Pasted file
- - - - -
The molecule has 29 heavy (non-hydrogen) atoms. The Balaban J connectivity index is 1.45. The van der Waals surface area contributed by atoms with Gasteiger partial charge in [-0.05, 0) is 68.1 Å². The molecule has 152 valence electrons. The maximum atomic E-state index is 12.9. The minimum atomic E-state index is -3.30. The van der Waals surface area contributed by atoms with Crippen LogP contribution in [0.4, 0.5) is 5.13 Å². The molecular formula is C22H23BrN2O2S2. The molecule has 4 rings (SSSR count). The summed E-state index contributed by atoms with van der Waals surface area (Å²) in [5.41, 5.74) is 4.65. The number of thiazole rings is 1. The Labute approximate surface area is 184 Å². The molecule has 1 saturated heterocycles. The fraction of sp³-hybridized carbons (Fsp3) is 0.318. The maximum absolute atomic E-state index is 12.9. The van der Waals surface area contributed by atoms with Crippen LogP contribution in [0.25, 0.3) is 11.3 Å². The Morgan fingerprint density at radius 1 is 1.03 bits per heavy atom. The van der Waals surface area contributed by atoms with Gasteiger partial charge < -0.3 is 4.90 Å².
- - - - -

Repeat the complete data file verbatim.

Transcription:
The molecule has 29 heavy (non-hydrogen) atoms. The Balaban J connectivity index is 1.45. The van der Waals surface area contributed by atoms with Gasteiger partial charge in [-0.05, 0) is 68.1 Å². The molecule has 152 valence electrons. The maximum atomic E-state index is 12.9. The minimum atomic E-state index is -3.30. The van der Waals surface area contributed by atoms with Crippen LogP contribution in [0.4, 0.5) is 5.13 Å². The molecular formula is C22H23BrN2O2S2. The molecule has 4 rings (SSSR count). The summed E-state index contributed by atoms with van der Waals surface area (Å²) in [5.41, 5.74) is 4.65. The number of thiazole rings is 1. The Labute approximate surface area is 184 Å². The molecule has 1 saturated heterocycles. The fraction of sp³-hybridized carbons (Fsp3) is 0.318. The maximum absolute atomic E-state index is 12.9. The van der Waals surface area contributed by atoms with Crippen LogP contribution in [0.25, 0.3) is 11.3 Å². The Morgan fingerprint density at radius 1 is 1.03 bits per heavy atom. The van der Waals surface area contributed by atoms with Gasteiger partial charge < -0.3 is 4.90 Å².